US meat giant Tyson Foods has upped its sales guidance for the year on the back of strong second-quarter revenue figures.

The Jimmy Dean and Hillshire Farm brands owner now predicts its annual sales will reach between US$52bn and $54bn, above its prior estimate for the upper end of a $49bn to $51bn range.

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In the three-month period to 2 April, Tyson saw sales beat expectations, increasing 16% year-on-year to $13.1bn, while operating income leapt by 57% to $1.15bn. Net income was $829m, versus $476m a year earlier.

CEO Donnie King told analysts in a post-results call: “We delivered double-digit sales and earnings growth driven by strong market fundamentals, acceleration of our productivity actions and improving operational execution across our segments.”

King said that pricing actions had played a significant part in its success. He said: “Our sales gains were largely driven by higher average sales price and mix improvement.”

He revealed that, in the first half of Tyson’s fiscal year, its cost of goods sold rose 15% relative to the same period last year.

Tyson and the other meat majors that dominate the sector in the US have been accused by President Joe Biden and other senior politicians of leveraging their market share to profiteer from the Covid pandemic and supply-chain shortages.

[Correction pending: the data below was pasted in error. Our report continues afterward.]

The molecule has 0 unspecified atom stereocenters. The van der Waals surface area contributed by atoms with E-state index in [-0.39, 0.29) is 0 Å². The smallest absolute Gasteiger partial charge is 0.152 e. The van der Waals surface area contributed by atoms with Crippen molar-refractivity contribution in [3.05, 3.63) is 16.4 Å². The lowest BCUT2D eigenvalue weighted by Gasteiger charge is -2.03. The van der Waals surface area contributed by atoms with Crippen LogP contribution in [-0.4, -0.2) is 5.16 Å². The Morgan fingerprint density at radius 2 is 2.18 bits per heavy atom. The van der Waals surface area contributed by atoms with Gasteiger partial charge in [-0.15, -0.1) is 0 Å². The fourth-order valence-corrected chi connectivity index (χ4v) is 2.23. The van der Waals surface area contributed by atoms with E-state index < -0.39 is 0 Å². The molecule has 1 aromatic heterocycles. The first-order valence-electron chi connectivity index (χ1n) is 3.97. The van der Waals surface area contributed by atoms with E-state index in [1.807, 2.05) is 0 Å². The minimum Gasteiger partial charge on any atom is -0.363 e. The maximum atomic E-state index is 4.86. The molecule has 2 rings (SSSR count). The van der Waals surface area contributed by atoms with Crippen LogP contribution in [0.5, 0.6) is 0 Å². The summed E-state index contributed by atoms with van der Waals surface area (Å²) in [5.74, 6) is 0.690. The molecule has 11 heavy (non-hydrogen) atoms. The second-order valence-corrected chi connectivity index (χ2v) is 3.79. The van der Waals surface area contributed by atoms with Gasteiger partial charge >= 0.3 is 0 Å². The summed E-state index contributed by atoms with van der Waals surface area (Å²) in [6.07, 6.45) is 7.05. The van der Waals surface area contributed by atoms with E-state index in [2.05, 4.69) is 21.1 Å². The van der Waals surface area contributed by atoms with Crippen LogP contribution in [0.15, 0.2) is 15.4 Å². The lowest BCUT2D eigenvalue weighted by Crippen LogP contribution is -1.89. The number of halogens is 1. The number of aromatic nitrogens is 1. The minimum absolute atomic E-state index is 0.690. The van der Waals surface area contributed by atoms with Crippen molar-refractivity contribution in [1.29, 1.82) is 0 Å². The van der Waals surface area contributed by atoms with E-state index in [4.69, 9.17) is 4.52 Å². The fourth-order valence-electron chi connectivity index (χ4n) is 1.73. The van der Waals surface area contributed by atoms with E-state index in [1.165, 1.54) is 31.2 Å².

The companies deny this claim and say the pricing actions they have taken are an attempt to navigate operating environment headwinds.

Tyson has now received a subpoena, dated 21 April, from the New York Attorney General’s Bureau of Consumer Frauds & Protection, seeking information regarding its sales, prices and production costs.

King did not refer to this when speaking to analysts but, commenting on the pricing actions it has taken, said: “We are working closely with our customers to ensure that the fair value of our products incorporates the inflationary cost pressures impacting our business.”

He added: “Average sales price trends reflect disciplined revenue management strategies in the context of a volatile, high-inflation environment. Like many other companies, we’ve seen varying levels of heightened inflation, notably in grains, labour, live animals, raw material and transportation costs.”

On its quarterly results, King said “strong performance in our beef segment, continued recovery in prepared foods and an improvement in chicken supported improved sales and earnings” and added “overall, consumer demand for protein has remained strong”.

He added: “The supply chain and the consumer is more inelastic than what we had modelled in.”

Alexia Howard, an analyst with AllianceBernstein, praised the company’s performance in the out-of-home channel.

She said: “Tyson was hit harder than most by the downturn in foodservice sales at the start of the pandemic….so the recovery in this side of the business continues to support strong performance.”